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UK to ban Islamist group that urges jihad against Israel

Hizb ut-Tahrir "actively promotes and encourages terrorism," Home Secretary James Cleverly said.

A Hizb ut-Tahrir protest in Britain. Source: X.
A Hizb ut-Tahrir protest in Britain. Source: X.

The British government has unveiled plans to proscribe Hizb ut-Tahrir (“Party of Liberation”), an Islamist group that recently held a string of demonstrations calling for jihad against Israel.

The ban will designate the group as a terrorist organization and prohibit its activities. This move positions the U.K. in line with other Western and Arab nations that have already proscribed Hizb ut-Tahrir, emphasizing the government’s commitment to addressing the threat posed by the organization.

Home Secretary James Cleverly, in justifying the decision, highlighted the group’s vocal support for Hamas’s Oct. 7 attack on Israel, labeling Hizb ut-Tahrir an “antisemitic organization that actively promotes and encourages terrorism.” If approved, this ban will align the treatment of the group with other globally outlawed entities such as Al-Qaeda and Islamic State.

Under the planned ban, set to be enforced on Jan. 19 pending parliamentary approval, people found guilty of backing the group will risk up to 14 years in jail.

Founded in the 1950s with its headquarters in Lebanon, Hizb ut-Tahrir has operated in at least 32 countries, including the U.K., U.S., Canada and Australia. The group’s primary objective is the establishment of a caliphate governed by Islamic law. Notably, it has faced bans in various Arab nations, Germany and China.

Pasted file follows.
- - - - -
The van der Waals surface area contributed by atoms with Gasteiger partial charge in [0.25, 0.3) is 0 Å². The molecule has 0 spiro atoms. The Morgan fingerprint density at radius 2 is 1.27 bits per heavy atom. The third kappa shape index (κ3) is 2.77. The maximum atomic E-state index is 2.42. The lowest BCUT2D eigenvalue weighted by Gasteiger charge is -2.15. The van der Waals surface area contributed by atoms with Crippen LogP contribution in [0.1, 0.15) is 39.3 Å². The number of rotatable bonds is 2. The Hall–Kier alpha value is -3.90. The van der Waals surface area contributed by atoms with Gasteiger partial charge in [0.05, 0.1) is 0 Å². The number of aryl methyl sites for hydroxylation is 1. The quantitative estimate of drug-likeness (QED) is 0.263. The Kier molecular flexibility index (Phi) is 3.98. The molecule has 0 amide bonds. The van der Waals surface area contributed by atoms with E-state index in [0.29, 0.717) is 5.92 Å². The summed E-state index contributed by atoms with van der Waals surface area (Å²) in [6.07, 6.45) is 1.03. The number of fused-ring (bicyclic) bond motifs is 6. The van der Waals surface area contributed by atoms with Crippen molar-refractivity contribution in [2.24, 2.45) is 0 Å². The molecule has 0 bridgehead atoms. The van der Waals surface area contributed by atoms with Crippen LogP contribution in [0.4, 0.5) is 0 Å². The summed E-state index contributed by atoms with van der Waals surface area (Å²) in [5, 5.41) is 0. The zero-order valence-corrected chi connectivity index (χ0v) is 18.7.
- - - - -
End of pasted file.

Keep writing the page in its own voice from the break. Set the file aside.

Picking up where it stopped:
The group has been active in Britain since the 1980s, and has routinely courted controversy.

In 1994, the Guardian reported on a Hizb ut-Tahrir Britain pamphlet that urged Muslims to “throw a stone, trigger a bomb, plant mine, hijack a plane, do not ask how,” and to “fight the Jews & kill them.” 

The prospective ban comes amid growing concerns about the group’s activities, with Hizb ut-Tahrir organizing rallies in London alongside pro-Palestinian marches.

Conservative Party MP Bob Blackman previously called for the deportation of Abdul Wahid, the leader of the U.K. arm of the group, asserting that he should lose his “right to be in this country.”

The decision to ban Hizb ut-Tahrir has garnered support from various quarters, including former Home Secretary Suella Braverman and Labour’s Shadow Home Secretary Yvette Cooper. However, the group has staunchly denied allegations of antisemitism and terrorism, vowing to challenge the proposed ban through all available legal means.

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